When our parents died, my sister and I kept many of their personal items; we divided up family heirlooms, knick knacks, books, photos and letters.
Some of the things I brought home with me have been incorporated into my own, such as their Christmas tree ornaments, which now adorn my tree. Many items have been donated after realizing I didn’t need or want them and some have simply tucked away until I’m ready to look at them or have a house big enough in which I can display them properly.
While rummaging through a closet in our loft last week, I found a stack of letters my father had written to my mother.
How ironic that that very day for Fat Mum Slim’s Photo of the Day for July, the topic was “letters”. I grabbed them, took a photo and posted it on Instagram with the following message:
A handful of letters my father wrote my mother. I haven’t been able to read them because the sight of my father’s handwriting is almost too much to bear.
I meant every word.
Seeing his handwriting is hard.
Harder than I ever could have imagined.
Plus, these aren’t my letters so I’m not even certain I should read them.
On one hand, it’s tantalizing to read something addressed to someone else knowing it was never meant for my eyes and on the other, I wonder what clues they can provide about my mother and father’s relationship and do I really want to know? They were written a long time ago, back before my parents were married.
For now I’ve decided they will stay tucked safely in the closet.
Within the stack, there were also a few other letters; letters my grandmother had written her daughter, letters my other grandmother had written her soon to be daughter-in-law, letters my aunt had written her soon to be sister-in-law and a notepad. Clearly these were precious to my mother, stacked and kept together with a piece of red string.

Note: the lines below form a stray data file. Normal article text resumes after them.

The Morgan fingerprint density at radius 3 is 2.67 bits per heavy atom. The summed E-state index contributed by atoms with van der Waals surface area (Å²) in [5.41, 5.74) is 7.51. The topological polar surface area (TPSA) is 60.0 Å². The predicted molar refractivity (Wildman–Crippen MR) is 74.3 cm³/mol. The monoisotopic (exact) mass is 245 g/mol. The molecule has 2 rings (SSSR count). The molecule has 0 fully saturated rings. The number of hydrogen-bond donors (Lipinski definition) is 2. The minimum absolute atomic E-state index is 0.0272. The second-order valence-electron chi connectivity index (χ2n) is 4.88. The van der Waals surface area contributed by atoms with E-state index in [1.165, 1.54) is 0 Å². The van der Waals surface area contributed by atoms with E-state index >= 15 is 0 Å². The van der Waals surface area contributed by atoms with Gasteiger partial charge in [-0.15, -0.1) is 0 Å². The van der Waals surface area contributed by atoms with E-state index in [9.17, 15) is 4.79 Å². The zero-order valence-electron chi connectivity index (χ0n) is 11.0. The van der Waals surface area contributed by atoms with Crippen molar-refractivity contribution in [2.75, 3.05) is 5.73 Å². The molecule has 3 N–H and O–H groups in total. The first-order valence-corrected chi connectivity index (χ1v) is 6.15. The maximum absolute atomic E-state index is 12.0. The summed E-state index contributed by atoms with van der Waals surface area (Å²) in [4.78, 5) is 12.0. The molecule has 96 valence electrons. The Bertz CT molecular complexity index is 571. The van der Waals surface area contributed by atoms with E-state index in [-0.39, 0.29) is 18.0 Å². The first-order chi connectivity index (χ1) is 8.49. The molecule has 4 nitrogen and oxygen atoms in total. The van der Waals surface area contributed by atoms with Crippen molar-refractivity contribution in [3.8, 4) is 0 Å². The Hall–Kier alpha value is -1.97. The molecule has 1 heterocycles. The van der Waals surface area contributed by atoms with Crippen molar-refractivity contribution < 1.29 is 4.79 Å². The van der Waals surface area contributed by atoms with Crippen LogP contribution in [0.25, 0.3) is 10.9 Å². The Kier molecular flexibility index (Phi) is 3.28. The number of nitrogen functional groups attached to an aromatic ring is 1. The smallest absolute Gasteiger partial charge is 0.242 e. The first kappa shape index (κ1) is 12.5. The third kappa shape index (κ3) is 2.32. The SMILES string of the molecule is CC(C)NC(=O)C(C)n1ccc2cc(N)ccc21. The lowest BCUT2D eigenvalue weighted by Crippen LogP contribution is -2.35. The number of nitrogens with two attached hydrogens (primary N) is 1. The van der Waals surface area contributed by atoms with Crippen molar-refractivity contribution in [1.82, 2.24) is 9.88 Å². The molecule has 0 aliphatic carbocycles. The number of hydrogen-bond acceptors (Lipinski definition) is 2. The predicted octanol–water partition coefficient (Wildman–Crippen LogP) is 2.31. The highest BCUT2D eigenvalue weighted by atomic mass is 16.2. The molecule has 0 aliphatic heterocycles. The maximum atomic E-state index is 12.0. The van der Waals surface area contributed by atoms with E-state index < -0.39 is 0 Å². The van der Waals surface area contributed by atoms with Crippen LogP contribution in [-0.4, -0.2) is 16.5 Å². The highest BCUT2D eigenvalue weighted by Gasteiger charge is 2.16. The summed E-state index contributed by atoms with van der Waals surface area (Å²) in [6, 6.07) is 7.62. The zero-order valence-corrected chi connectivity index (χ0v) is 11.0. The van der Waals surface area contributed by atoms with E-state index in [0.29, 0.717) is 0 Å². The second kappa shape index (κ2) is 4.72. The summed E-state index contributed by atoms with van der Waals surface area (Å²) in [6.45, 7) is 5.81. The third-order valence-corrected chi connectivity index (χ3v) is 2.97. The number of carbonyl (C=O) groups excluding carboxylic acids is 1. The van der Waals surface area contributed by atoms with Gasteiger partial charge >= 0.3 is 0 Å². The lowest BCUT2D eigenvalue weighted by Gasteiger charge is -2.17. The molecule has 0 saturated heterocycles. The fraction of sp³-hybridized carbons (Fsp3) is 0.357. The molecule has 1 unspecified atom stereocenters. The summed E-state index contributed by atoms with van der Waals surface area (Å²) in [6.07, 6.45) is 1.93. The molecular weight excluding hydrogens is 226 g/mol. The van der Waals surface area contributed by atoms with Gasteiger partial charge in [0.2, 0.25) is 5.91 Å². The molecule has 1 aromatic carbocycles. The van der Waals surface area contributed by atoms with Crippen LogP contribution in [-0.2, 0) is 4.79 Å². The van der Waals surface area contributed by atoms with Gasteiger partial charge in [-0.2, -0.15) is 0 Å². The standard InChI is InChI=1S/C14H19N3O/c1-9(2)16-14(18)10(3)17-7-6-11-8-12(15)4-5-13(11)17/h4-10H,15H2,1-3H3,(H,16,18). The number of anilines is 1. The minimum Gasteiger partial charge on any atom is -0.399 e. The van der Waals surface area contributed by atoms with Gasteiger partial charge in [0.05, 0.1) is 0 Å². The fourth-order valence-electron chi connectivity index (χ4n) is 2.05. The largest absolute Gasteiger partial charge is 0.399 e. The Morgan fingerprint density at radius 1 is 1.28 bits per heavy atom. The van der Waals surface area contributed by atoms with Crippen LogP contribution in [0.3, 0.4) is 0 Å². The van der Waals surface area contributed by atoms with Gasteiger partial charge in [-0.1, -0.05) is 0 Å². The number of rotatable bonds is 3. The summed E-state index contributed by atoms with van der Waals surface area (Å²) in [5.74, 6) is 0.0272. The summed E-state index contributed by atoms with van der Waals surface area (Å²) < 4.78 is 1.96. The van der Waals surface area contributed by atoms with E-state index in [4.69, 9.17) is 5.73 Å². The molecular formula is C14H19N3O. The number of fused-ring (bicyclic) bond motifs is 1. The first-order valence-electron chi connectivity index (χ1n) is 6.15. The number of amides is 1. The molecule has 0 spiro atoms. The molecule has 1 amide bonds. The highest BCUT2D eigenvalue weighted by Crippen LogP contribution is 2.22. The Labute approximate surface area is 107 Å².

The note pad was the most intriguing. Inside I discovered mostly blank pages until the very back where there were six handwritten pages.
Page one begins: “It all started…”
With those three words my heart skipped a beat as I foolishly believed I was about to gain some insight into my mother’s young mind and personality.
She refers to wanting to “this to be her story” and a “manuscript”. It seems she was attempting to document her life.
Growing up, I did not have the type of relationship with my mother that I had hoped for. She was distant and indifferent and I was always searching for ways for us to be closer. Could these six pages hold the secrets to my mother or a special message just for me?
In the end, the pages held no clues and were nothing more than a school girl’s account of a family that moved around a lot. Clearly this was just the beginning of something she had intended to write and share someday.
Once again I had learned nothing of any great significance about the woman that raised me and as so many times before was left with an incredible amount of sadness and disappointment.
How can a person no longer here still make me feel this way?